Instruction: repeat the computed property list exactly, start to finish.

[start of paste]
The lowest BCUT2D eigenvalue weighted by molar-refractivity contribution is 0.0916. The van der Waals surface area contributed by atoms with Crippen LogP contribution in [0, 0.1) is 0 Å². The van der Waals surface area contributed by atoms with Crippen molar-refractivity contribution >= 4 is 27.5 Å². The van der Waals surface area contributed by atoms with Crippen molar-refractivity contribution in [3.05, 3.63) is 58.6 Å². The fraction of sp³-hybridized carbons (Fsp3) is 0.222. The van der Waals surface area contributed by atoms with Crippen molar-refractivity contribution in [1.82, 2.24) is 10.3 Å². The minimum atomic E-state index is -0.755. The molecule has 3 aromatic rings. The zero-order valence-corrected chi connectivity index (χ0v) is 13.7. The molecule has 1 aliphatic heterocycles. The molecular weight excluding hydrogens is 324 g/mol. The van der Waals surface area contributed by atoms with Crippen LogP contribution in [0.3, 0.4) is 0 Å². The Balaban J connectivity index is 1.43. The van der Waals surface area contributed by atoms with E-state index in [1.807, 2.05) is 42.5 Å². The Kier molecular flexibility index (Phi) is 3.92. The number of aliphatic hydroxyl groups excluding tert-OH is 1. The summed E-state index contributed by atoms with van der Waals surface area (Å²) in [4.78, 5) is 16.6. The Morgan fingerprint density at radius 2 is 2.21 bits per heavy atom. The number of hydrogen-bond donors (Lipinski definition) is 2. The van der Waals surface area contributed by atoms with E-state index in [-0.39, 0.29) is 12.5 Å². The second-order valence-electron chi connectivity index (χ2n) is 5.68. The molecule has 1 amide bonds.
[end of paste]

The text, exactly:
The lowest BCUT2D eigenvalue weighted by molar-refractivity contribution is 0.0916. The van der Waals surface area contributed by atoms with Crippen LogP contribution in [0, 0.1) is 0 Å². The van der Waals surface area contributed by atoms with Crippen molar-refractivity contribution >= 4 is 27.5 Å². The van der Waals surface area contributed by atoms with Crippen molar-refractivity contribution in [3.05, 3.63) is 58.6 Å². The fraction of sp³-hybridized carbons (Fsp3) is 0.222. The van der Waals surface area contributed by atoms with Crippen molar-refractivity contribution in [1.82, 2.24) is 10.3 Å². The minimum atomic E-state index is -0.755. The molecule has 3 aromatic rings. The zero-order valence-corrected chi connectivity index (χ0v) is 13.7. The molecule has 1 aliphatic heterocycles. The molecular weight excluding hydrogens is 324 g/mol. The van der Waals surface area contributed by atoms with Crippen LogP contribution in [0.3, 0.4) is 0 Å². The Balaban J connectivity index is 1.43. The van der Waals surface area contributed by atoms with E-state index in [1.807, 2.05) is 42.5 Å². The Kier molecular flexibility index (Phi) is 3.92. The number of aliphatic hydroxyl groups excluding tert-OH is 1. The summed E-state index contributed by atoms with van der Waals surface area (Å²) in [4.78, 5) is 16.6. The Morgan fingerprint density at radius 2 is 2.21 bits per heavy atom. The number of hydrogen-bond donors (Lipinski definition) is 2. The van der Waals surface area contributed by atoms with E-state index in [-0.39, 0.29) is 12.5 Å². The second-order valence-electron chi connectivity index (χ2n) is 5.68. The molecule has 1 amide bonds.